‘Upsetting’: Star slams Aussie TV racism
Devon Terrell has a simple message for anyone critical of his casting as the first black man to play Arthur in Cursed, the new Netflix re-imagining of the knight's tale.
Emboldened by the Black Lives Matter movement, even joining in protest marches near his new Los Angeles home, Terrell is seizing his moment with all the power of Excalibur.
"If you can believe in a magical sword," he tells The BINGE Guide, "you should be able to believe that a person of colour can play Arthur."
The US-born, Perth-raised actor - who made his debut as a young Barack Obama in another Netflix biopic, Barry three years ago - has taken another step in his impressive international career, but yet to be offered a single job back home in Australia.
It's an indictment on the local industry's lack of diversity and a conversation Terrell hopes has been inspired by the racial uprisings around the world.
"I'm not trying to say anything controversial now … but in terms of Australian TV, I don't see anyone on it that looks like me. I didn't see my avenue into the industry being easy. I still haven't, until this day, worked in Australia and I lived there for the majority of my life.
It is upsetting, especially as an Australian actor. I know there's so many actors of colour in Australia that don't feel like they're represented on the screen there. TV and film and media have such a huge impact on culture and it's one of those things that just has to be better, in general," he said.
Born to an African-American father and Indian Australian mother, Terrell has been confronted recently by the scars of his own experience with racism - desperate to make a difference.
"I remember growing up when I was in Perth … people grabbing my hair and telling me I looked like a sheep. You try not to let it affect you, but it does affect you that people feel they can just grab you in that way and say those things.
I think it's one of those things … every country is coming to terms with their form of racism or their form of discrimination. The best thing is the truth coming to light and real conversations are now happening with friends and family.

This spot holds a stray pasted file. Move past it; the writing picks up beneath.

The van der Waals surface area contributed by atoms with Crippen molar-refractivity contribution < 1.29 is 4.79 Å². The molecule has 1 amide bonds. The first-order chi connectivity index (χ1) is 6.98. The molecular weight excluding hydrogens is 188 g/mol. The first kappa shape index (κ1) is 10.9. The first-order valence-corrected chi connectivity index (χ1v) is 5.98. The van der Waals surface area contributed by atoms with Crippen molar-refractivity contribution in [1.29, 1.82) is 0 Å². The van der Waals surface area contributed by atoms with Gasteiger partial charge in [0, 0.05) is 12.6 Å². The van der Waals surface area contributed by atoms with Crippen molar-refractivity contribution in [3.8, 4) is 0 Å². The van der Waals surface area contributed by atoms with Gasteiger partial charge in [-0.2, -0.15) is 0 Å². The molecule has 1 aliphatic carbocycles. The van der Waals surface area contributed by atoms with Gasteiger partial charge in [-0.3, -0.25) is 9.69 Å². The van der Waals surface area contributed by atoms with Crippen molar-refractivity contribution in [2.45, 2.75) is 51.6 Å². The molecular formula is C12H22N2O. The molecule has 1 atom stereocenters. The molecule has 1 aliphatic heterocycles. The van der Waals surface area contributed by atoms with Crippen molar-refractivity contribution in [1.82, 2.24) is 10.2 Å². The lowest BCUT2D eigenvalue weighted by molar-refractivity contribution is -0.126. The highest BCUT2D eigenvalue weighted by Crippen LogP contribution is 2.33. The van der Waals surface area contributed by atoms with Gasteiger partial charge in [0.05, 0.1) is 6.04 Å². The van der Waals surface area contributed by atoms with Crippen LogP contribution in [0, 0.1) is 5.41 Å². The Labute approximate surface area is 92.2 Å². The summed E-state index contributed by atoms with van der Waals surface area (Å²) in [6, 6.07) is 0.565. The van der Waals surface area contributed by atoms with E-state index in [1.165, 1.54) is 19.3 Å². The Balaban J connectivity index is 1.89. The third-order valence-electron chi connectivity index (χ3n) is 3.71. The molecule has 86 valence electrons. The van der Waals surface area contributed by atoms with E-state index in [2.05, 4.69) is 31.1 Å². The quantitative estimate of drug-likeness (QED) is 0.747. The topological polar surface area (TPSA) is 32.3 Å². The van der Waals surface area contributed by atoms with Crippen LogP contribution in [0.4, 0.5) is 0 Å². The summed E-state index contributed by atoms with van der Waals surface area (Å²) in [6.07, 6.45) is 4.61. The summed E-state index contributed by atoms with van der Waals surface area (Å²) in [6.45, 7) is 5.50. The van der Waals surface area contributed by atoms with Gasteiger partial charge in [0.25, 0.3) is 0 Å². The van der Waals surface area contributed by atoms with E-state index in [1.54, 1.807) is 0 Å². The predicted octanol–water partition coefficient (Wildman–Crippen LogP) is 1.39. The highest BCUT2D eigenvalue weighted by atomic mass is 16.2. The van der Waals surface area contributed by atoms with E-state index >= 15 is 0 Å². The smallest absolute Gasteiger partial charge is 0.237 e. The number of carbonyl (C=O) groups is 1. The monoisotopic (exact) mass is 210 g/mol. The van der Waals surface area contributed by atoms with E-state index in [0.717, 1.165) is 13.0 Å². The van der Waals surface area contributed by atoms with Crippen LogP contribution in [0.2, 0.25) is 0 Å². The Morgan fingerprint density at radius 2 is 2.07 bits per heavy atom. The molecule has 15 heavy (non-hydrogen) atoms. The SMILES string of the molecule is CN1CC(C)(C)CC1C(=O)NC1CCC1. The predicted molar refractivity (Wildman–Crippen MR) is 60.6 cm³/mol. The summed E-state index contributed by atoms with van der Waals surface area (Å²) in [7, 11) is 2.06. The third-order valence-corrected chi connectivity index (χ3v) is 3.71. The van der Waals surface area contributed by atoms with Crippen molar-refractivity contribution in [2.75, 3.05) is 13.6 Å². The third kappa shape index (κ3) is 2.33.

He adds: "My thing as an actor, I'm educating myself every day and as a person of colour as well. I'm half African-American and my lineage has roots to tragic things, most likely and I've cried a lot during this period. You're just having conversations now that you've always wanted people to talk about but they don't believe you … they think it's in your head.
Embracing his bi-racial heritage, he says: "I definitely see myself representing both countries and the truth is there are amazing things about both countries and there are things we need to work on."
But seeing himself among the black faces of protesters on LA's streets has thrilled the young actor that change is going to come.
"It was just that moment of walking on the streets … I was walking with my girlfriend and her friends in the marches and just feeling like 'this is a moment and if we don't capitalise on this, then when is the change going to happen? When are people of colour and those in the LGQBTI community going to gain the respect of the general community if you don't take a stand?"
His work on the screen will be legacy enough, starring as a young Arthur, a mercenary, who joins Nimue [destined to be the powerful and tragic Lady of the Lake] in her quest to return an ancient sword to Merlin.
Already known for his process for a role (he taught himself to play left-handed basketful to play Obama), Terrell again through himself into preparation to play the medieval warrior.
"It was one of those things where I wanted to get into the shape of what a medieval person would look like or move like. I didn't want to go in there looking like Thor, no offence to Chris Hemsworth, but it was constant horse training and fight training and archery. Then the emotional stuff on top of that and learning your lines."
The production proved something of a Perth reunion for Terrell, Katherine Langford [who stars as Nimue] and Doctor Doctor's Shalom Brune-Franklin, who all hail from the West Australian capital.
"I've know Katherine for three years. When I did Barry she came to the premiere in New York. 13 Reasons [in which she starred] hadn't come out yet and then it just exploded and we've been mates ever since then."
Their familiarity helped them both nail their auditions.
"We got into the room for the final call back and don't think they knew that we knew each other, so we did the chemistry read and nailed it."
"It's been exciting to see three Perth kids, Shalom as well. We always joked around that Australia will go wild when they say this, it will be like 'what?' It's nice to have similar humour and it was a lot of fun."
The 10-part series was based in London, with the cast holed up in rental accommodation in the famous melting pot of Notting Hill.
But the experience living there would come with more than a few hippies, Terrell says.
"I swear there were ghosts in every place that we filmed. I think Katherine got locked in by a ghost, but I swear I was living with a ghost the whole time. I was terrified in my house. They put us up in Notting Hill, which is an incredible place … we had so much fun. It would be amazing to do another season just to go back and be together again … it was such a great experience."
* Cursed is streaming now on Netflix
Originally published as 'Upsetting': Star slams Aussie TV racism